Meadowlark Lemon, the virtuoso shot maker and court jester known as the "Clown Prince of Basketball" during his barnstorming 24-year run with the Harlem Globetrotters, was a man who deserves to be remembered for being ahead of his time as much as a product of his time.
That isn't necessarily the consensus view of the man or his team, but understanding the complete context is vitally important when evaluating the life and impact of Lemon, who died Sunday in Scottsdale, Arizona, at the age of 83.
Lemon grew up in the Jim Crow South. Segregation was still the norm in the U.S., and professional sports options for black athletes -- like opportunities for blacks in general -- were limited, even non-existent.
By the end of his antic-filled run after he took over for Goose Tatum as the Globetrotters' chief showman, Lemon was best known for stunts such as the half-court hook shots he regularly sank and tossing a bucket full of what turned out to be confetti. He'd sneak a ball attached to a large rubber band into games and throw a pass that would unexpectedly come snapping back to him, causing startled crowds to laugh in delight. He kept up an animated dialogue with other players, his own teammates and spectators during games, and it didn't seem to matter what corner of the world the Globetrotters were visiting. Crowds, especially kids, were charmed.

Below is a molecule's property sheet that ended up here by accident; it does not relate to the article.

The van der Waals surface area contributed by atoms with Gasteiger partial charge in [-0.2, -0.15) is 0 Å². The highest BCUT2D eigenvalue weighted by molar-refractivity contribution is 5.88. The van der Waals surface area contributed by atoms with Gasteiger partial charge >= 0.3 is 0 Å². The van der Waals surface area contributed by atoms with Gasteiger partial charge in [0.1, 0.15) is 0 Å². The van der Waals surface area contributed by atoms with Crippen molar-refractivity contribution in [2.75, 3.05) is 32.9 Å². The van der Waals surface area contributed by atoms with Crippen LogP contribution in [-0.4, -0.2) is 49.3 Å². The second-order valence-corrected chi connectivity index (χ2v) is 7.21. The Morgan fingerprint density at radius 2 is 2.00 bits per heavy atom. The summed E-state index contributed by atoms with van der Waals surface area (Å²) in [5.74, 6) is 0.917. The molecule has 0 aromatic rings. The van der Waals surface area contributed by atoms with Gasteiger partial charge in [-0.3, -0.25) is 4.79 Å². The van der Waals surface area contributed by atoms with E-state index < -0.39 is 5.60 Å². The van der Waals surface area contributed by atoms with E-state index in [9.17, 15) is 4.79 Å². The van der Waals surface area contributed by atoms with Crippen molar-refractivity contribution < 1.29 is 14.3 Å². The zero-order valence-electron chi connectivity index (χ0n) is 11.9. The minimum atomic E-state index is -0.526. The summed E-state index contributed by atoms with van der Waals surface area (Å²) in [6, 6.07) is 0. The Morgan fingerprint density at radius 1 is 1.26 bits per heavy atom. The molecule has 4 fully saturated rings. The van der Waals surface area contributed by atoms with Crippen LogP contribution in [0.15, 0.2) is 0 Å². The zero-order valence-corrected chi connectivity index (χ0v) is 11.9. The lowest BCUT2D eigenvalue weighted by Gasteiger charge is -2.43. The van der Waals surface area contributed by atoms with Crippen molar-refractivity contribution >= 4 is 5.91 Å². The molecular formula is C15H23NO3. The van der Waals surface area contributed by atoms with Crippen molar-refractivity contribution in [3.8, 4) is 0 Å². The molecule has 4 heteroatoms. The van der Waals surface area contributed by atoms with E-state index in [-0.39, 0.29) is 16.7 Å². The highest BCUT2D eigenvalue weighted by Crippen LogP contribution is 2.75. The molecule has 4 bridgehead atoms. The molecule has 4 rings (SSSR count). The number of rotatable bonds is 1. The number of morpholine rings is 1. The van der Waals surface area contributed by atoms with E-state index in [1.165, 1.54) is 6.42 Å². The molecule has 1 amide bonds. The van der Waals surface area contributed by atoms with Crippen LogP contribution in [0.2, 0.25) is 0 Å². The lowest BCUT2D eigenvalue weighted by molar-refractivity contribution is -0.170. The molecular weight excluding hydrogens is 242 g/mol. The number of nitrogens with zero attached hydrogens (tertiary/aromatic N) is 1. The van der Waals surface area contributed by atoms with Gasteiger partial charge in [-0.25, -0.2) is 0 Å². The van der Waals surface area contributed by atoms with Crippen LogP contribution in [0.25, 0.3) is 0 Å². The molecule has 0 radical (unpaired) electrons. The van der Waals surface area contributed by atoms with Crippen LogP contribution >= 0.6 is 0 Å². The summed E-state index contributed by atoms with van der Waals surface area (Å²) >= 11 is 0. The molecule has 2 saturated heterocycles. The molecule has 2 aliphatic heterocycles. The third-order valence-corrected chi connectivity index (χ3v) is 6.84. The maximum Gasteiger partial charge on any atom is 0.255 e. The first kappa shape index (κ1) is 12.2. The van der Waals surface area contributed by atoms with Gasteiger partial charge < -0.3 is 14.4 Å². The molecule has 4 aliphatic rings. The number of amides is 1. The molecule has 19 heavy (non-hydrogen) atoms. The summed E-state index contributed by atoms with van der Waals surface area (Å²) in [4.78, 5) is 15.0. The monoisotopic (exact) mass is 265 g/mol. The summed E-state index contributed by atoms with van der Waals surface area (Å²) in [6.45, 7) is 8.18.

Lemon's charisma and basketball chops rarely were lost in translation.